A helicopter dips water from the Columbia River for the Williams Flats Fire.

KELLER – The Williams Flats Fire has raced across 40,000 acres of land in the past week, with the Colville Confederated Tribes instituting more road closures in the area.

The fire is burning southeast of Keller on tribal and state Department of Natural Resources-protected land. As of Friday morning, Aug. 9, it was 25 percent contained.

Meanwhile, the U.S. Forest Service is battling a blaze southwest of Stehekin. Rain and lightning hit the mid-valley area Thursday evening, rain and thunderstorms are in the weather forecast for Okanogan County and surrounding areas for the weekend, and fire restrictions were tightened Friday by the state Department of Natural Resources.

The blaze was reported at 3:23 a.m. Friday, Aug. 2, approximately seven miles southeast of Keller and north of the Columbia River. Cause of the fire is under investigation, said the Mount Tolman Fire Center.

Northwest Interagency Incident Management Team 8, under Incident Commander Doug Johnson, is in charge of the fire fight.

Late Friday, Aug. 8, tribal emergency services instituted several additional road closures with limited entry for the Williams Flats Fire area. The restrictions will allow firefighters to work safely along Silver Creek Road and elsewhere in advance of the fire.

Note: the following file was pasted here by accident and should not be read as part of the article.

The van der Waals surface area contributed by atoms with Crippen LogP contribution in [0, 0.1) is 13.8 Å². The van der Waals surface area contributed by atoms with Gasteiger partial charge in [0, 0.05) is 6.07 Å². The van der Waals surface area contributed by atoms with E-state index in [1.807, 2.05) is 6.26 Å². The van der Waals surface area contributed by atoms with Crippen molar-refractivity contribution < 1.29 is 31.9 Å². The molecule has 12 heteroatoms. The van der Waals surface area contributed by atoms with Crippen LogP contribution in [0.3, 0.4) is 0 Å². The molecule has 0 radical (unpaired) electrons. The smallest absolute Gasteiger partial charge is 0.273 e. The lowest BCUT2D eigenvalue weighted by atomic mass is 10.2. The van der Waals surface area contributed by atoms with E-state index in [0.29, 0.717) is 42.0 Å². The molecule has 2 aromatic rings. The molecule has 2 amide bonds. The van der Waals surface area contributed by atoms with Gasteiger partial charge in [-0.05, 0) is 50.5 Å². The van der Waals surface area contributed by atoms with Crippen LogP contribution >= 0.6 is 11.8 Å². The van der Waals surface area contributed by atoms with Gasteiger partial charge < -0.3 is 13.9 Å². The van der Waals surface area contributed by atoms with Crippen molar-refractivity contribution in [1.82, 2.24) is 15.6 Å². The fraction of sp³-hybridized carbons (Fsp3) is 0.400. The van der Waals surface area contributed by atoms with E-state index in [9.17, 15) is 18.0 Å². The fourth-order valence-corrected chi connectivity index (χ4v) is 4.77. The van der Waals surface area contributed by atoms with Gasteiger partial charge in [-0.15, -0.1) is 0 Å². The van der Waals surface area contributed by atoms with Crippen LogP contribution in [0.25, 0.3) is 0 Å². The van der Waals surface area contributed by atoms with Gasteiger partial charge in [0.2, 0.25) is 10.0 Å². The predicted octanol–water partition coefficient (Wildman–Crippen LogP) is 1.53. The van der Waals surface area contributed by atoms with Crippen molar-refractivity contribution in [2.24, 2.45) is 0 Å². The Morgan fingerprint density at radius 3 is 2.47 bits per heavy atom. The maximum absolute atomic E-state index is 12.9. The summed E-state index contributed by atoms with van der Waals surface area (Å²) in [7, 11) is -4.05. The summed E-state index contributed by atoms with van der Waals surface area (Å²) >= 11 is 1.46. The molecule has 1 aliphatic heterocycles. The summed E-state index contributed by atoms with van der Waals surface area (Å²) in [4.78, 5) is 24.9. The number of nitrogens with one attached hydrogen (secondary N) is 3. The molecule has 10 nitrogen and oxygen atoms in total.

Traffic control points are being established at the junctions of:

-Silver Creek Road and Ninemile-Hellgate Road, also known as the “Four Corners.”

-Olds Creek Road and the Ninemile-Frosty Meadows Road.

-Silver Creek Road and Kuehne Road.

Only residents will be allowed through the control points to their homes within the affected areas. If the fire approaches Silver Creek Road, or if smoke restricts visibility to the point that firefighters are at risk, only fire and other emergency vehicles will be allowed through the traffic control points, said fire officials.

The Level 1 (be aware) evacuation notice issued Aug. 7 for the Fruitland area by Stevens County Sheriff’s Office and Stevens County Fire District No. 2 , in conjunction with the Spokane Tribe of Indians, remains in effect for Enterprise, Two Rivers and West End communities.

Evacuation notices issued for homes near the Williams Flats Fire by the Colville tribal emergency services and the Ferry County Sheriff’s Office remain in effect. They include: Level 3 (get out now), southwest of Wilmont Creek to Whitestone Lookout Road; Level 2 (be ready), all residents in the Wilmont Creek drainage and one resident in Goat/Hellgate Ranch; Level 1 (be aware) all residents and campers along the shoreline of Lake Roosevelt/Columbia River from the Falls Creek/Cougar Canyon Road (the area sometimes called the Smoke Ranch) south to Wilmont Creek Road.

The latter includes the Rogers Bar Campground.